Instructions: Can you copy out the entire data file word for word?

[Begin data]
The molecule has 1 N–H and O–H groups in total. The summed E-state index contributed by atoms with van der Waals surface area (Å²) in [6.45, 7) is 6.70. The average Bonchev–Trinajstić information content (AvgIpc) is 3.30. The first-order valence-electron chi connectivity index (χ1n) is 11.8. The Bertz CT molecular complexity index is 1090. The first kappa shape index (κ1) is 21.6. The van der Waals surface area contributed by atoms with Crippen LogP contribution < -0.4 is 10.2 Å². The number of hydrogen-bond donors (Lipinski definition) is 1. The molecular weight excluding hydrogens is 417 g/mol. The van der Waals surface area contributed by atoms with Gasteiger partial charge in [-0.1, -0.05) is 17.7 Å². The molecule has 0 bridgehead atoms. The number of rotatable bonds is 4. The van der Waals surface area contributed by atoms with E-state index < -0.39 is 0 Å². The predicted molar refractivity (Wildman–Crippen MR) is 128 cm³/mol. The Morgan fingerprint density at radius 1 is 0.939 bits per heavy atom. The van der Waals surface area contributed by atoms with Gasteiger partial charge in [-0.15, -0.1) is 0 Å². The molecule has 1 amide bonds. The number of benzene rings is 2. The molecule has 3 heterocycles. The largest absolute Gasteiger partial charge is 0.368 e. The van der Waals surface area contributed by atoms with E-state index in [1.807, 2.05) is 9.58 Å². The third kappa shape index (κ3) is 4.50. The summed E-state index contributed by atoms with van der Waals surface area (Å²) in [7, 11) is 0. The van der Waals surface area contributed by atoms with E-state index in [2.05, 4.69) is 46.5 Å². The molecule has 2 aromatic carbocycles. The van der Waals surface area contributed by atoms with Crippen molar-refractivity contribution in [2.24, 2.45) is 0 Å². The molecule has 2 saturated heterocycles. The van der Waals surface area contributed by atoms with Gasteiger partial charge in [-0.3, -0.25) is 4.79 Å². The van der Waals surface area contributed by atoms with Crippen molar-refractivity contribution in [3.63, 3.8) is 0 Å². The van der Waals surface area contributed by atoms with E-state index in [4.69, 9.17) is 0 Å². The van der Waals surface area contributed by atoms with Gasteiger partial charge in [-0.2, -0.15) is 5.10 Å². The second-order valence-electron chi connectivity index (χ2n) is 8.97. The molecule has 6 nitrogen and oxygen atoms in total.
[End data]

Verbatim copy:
The molecule has 1 N–H and O–H groups in total. The summed E-state index contributed by atoms with van der Waals surface area (Å²) in [6.45, 7) is 6.70. The average Bonchev–Trinajstić information content (AvgIpc) is 3.30. The first-order valence-electron chi connectivity index (χ1n) is 11.8. The Bertz CT molecular complexity index is 1090. The first kappa shape index (κ1) is 21.6. The van der Waals surface area contributed by atoms with Crippen LogP contribution < -0.4 is 10.2 Å². The number of hydrogen-bond donors (Lipinski definition) is 1. The molecular weight excluding hydrogens is 417 g/mol. The van der Waals surface area contributed by atoms with Gasteiger partial charge in [-0.1, -0.05) is 17.7 Å². The molecule has 0 bridgehead atoms. The number of rotatable bonds is 4. The van der Waals surface area contributed by atoms with E-state index < -0.39 is 0 Å². The predicted molar refractivity (Wildman–Crippen MR) is 128 cm³/mol. The Morgan fingerprint density at radius 1 is 0.939 bits per heavy atom. The van der Waals surface area contributed by atoms with Gasteiger partial charge in [-0.15, -0.1) is 0 Å². The molecule has 1 amide bonds. The number of benzene rings is 2. The molecule has 3 heterocycles. The largest absolute Gasteiger partial charge is 0.368 e. The van der Waals surface area contributed by atoms with E-state index in [1.807, 2.05) is 9.58 Å². The third kappa shape index (κ3) is 4.50. The summed E-state index contributed by atoms with van der Waals surface area (Å²) in [7, 11) is 0. The van der Waals surface area contributed by atoms with E-state index in [2.05, 4.69) is 46.5 Å². The molecule has 2 aromatic carbocycles. The van der Waals surface area contributed by atoms with Crippen molar-refractivity contribution in [2.24, 2.45) is 0 Å². The molecule has 2 saturated heterocycles. The van der Waals surface area contributed by atoms with Gasteiger partial charge in [-0.3, -0.25) is 4.79 Å². The van der Waals surface area contributed by atoms with Crippen molar-refractivity contribution in [3.63, 3.8) is 0 Å². The van der Waals surface area contributed by atoms with E-state index in [4.69, 9.17) is 0 Å². The van der Waals surface area contributed by atoms with Gasteiger partial charge in [-0.2, -0.15) is 5.10 Å². The second-order valence-electron chi connectivity index (χ2n) is 8.97. The molecule has 6 nitrogen and oxygen atoms in total.